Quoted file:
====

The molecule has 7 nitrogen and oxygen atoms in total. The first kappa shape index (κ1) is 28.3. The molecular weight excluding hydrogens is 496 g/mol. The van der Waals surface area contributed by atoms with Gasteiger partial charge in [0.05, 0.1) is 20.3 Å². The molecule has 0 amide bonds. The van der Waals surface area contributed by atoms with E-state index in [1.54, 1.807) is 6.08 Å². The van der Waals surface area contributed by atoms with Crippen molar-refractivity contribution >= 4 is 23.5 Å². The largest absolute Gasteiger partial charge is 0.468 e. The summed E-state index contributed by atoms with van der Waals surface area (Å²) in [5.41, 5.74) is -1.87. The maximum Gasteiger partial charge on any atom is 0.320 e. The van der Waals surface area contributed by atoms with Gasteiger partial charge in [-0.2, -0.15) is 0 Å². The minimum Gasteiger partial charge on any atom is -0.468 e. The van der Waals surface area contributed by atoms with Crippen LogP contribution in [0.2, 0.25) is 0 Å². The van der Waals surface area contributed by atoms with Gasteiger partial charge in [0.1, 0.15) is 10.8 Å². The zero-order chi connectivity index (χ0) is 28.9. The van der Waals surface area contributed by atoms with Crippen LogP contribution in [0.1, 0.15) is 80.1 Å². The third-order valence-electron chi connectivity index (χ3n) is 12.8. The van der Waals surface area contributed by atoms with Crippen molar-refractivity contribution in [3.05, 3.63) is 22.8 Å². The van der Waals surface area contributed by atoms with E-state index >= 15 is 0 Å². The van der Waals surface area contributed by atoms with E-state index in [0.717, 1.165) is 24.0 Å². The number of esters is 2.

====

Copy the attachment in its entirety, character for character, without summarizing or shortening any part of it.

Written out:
The molecule has 7 nitrogen and oxygen atoms in total. The first kappa shape index (κ1) is 28.3. The molecular weight excluding hydrogens is 496 g/mol. The van der Waals surface area contributed by atoms with Gasteiger partial charge in [0.05, 0.1) is 20.3 Å². The molecule has 0 amide bonds. The van der Waals surface area contributed by atoms with E-state index in [1.54, 1.807) is 6.08 Å². The van der Waals surface area contributed by atoms with Crippen molar-refractivity contribution >= 4 is 23.5 Å². The largest absolute Gasteiger partial charge is 0.468 e. The summed E-state index contributed by atoms with van der Waals surface area (Å²) in [5.41, 5.74) is -1.87. The maximum Gasteiger partial charge on any atom is 0.320 e. The van der Waals surface area contributed by atoms with Gasteiger partial charge in [-0.2, -0.15) is 0 Å². The minimum Gasteiger partial charge on any atom is -0.468 e. The van der Waals surface area contributed by atoms with Crippen LogP contribution in [0.2, 0.25) is 0 Å². The van der Waals surface area contributed by atoms with Gasteiger partial charge in [0.1, 0.15) is 10.8 Å². The zero-order chi connectivity index (χ0) is 28.9. The van der Waals surface area contributed by atoms with Crippen LogP contribution in [0.1, 0.15) is 80.1 Å². The third-order valence-electron chi connectivity index (χ3n) is 12.8. The van der Waals surface area contributed by atoms with Crippen molar-refractivity contribution in [3.05, 3.63) is 22.8 Å². The van der Waals surface area contributed by atoms with E-state index >= 15 is 0 Å². The van der Waals surface area contributed by atoms with E-state index in [0.717, 1.165) is 24.0 Å². The number of esters is 2.